Join us for the ALCTS CaMMS Competencies and Education for a Career in
Cataloging Interest Group Meeting in Chicago!
Friday, January 30th
1:00 PM to 4:00 PM
McCormick Place West
The meeting will be divided into two different parts.
Part 1: 1:00-2:30: Educating Catalogers: the State of the Art.
Three library science educators will present their perspectives on the
state of cataloging and metadata education. Panelists will address
course content, the balancing of theory and practice, and pedagogical
approaches. Discussion will explore the challenges of teaching
cataloging in the context of the broader, and rapidly evolving, metadata
landscape. One of our co-Vice-Chairs, also a teacher of cataloging in
library school, will moderate.
We have asked speakers to focus their remarks on the following
What do you teach in your beginning and advanced cataloging courses?
Does your course content focus more on theory or practice?
Has your approach to teaching changed over time? If so, how?
How do you stay up-to-date on cataloging topics and practices?
What are the challenges of teaching cataloging in the context of
metadata work expanding to serve users of cultural heritage, special,
and archival collections?
Has the increased adoption of discovery layers--most of which rely on
relevance ranking and don't utilize authority data--impacted how you
teach bibliographic and authority work?
Shawne Miksa, Associate Professor, Department of Library and Information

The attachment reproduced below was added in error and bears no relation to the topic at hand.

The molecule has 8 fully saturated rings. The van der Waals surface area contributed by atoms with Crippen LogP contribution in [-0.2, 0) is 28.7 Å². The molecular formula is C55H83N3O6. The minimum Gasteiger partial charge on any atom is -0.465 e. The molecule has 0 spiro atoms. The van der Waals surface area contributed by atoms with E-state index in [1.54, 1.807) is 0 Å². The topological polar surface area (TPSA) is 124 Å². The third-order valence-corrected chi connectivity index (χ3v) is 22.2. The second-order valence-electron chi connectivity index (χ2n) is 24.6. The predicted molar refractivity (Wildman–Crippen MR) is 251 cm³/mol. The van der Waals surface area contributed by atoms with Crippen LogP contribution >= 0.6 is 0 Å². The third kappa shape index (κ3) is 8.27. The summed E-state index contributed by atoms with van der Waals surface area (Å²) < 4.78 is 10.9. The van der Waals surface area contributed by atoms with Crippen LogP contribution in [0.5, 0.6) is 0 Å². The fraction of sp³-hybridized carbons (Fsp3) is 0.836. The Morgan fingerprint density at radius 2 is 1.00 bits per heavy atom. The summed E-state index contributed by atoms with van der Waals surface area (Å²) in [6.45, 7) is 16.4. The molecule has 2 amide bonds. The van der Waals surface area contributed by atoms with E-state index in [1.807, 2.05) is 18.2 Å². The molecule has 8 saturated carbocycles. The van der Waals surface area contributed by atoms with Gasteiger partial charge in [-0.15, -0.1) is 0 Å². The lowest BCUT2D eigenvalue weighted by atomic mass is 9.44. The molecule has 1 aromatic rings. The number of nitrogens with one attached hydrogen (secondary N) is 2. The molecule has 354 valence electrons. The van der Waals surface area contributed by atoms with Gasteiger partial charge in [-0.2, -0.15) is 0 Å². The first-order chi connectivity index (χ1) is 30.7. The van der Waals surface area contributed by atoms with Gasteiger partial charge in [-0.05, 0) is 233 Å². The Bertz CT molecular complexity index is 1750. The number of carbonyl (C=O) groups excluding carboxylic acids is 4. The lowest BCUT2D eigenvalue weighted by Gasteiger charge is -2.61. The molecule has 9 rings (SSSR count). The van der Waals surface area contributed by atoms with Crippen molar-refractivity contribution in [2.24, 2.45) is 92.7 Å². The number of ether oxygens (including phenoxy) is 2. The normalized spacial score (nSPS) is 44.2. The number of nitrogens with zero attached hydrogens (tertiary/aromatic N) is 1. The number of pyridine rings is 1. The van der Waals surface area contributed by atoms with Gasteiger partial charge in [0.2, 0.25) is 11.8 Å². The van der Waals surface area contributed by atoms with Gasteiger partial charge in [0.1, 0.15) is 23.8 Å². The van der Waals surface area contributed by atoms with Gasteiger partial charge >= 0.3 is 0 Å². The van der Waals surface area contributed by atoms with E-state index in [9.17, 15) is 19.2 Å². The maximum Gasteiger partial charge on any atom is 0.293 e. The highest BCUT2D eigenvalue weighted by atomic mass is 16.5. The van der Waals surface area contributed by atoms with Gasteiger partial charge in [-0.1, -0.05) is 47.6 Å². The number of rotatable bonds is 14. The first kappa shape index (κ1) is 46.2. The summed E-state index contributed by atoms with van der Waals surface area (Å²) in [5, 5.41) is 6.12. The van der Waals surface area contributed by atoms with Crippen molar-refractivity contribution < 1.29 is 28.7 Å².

Science, University of North Texas
Gretchen Hoffman, Associate Professor, School of Library and Information
Studies, Texas Woman's University
Allyson Carlyle, Associate Professor, iSchool, University of Washington
Karen Snow, Assistant Professor, Graduate School of Library and
Information Science, Dominican University
Part 2: 2:30-4:00: Drafting a Cataloging Competencies Document.
Following a brief break, the group will host an interest session on the
drafting a competencies document for cataloging and metadata
professionals, where we will identify whether such a document is useful
to the community, learn of similar endeavors in the past, and identify
potential partners in the drafting of a competencies document that may
be shared broadly for community comment.
Karen Snow, Ph.D.
Graduate School of Library & Information Science
7900 West Division Street
River Forest, IL 60305
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